New wearable, high-precision brain scanner allows for patients to move around

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A radical new wearable magneto encephalography (MEG) brain scanner under development at the University of Nottingham allows a patient to move around, instead of having to sit or lie still inside a massive scanner.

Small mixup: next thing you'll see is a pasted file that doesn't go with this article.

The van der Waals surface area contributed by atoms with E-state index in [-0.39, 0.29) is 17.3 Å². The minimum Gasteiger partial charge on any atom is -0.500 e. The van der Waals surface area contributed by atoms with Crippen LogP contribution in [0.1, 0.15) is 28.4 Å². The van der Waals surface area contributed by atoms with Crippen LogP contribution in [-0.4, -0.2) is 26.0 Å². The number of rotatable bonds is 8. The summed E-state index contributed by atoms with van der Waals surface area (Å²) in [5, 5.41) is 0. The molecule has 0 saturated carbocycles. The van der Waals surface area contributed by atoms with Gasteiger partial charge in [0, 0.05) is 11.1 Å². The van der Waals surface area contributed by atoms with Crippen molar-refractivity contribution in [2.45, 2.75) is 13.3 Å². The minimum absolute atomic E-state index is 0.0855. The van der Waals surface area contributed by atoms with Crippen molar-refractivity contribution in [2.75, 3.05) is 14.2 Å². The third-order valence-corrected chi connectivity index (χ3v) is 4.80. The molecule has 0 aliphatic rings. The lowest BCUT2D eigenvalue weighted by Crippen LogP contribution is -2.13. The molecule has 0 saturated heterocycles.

Currently, MEG scanners* weigh around 500 kilograms (about 1100 pounds) because they require bulky superconducting sensors refrigerated in a liquid helium dewar at -269°C. Patients must keep still — even a 5mm movement can ruin images of brain activity. That immobility severely limits the range of brain activities and experiences and makes the scanner unsuitable for children and many patients.

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